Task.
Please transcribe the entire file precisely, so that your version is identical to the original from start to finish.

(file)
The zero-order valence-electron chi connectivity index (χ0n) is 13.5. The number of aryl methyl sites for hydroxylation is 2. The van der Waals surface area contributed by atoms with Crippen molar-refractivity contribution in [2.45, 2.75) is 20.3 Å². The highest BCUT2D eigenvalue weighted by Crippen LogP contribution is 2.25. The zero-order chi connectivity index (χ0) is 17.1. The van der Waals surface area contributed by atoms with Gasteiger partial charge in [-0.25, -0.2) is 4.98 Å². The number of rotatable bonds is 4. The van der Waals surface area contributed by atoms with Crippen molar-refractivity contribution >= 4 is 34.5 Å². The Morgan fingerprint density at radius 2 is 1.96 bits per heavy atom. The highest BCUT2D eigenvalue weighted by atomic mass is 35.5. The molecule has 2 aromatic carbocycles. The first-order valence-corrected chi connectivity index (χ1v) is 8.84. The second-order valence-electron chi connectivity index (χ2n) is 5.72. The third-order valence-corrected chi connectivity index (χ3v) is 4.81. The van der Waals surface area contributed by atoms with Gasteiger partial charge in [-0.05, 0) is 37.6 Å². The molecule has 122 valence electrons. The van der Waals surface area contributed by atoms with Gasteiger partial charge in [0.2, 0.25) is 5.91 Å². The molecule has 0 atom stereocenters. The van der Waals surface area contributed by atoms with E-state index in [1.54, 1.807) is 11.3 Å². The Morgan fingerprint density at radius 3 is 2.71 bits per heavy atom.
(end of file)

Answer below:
The zero-order valence-electron chi connectivity index (χ0n) is 13.5. The number of aryl methyl sites for hydroxylation is 2. The van der Waals surface area contributed by atoms with Crippen molar-refractivity contribution in [2.45, 2.75) is 20.3 Å². The highest BCUT2D eigenvalue weighted by Crippen LogP contribution is 2.25. The zero-order chi connectivity index (χ0) is 17.1. The van der Waals surface area contributed by atoms with Gasteiger partial charge in [-0.25, -0.2) is 4.98 Å². The number of rotatable bonds is 4. The van der Waals surface area contributed by atoms with Crippen molar-refractivity contribution >= 4 is 34.5 Å². The Morgan fingerprint density at radius 2 is 1.96 bits per heavy atom. The highest BCUT2D eigenvalue weighted by atomic mass is 35.5. The molecule has 2 aromatic carbocycles. The first-order valence-corrected chi connectivity index (χ1v) is 8.84. The second-order valence-electron chi connectivity index (χ2n) is 5.72. The third-order valence-corrected chi connectivity index (χ3v) is 4.81. The van der Waals surface area contributed by atoms with Gasteiger partial charge in [-0.05, 0) is 37.6 Å². The molecule has 122 valence electrons. The van der Waals surface area contributed by atoms with Gasteiger partial charge in [0.2, 0.25) is 5.91 Å². The molecule has 0 atom stereocenters. The van der Waals surface area contributed by atoms with E-state index in [1.54, 1.807) is 11.3 Å². The Morgan fingerprint density at radius 3 is 2.71 bits per heavy atom.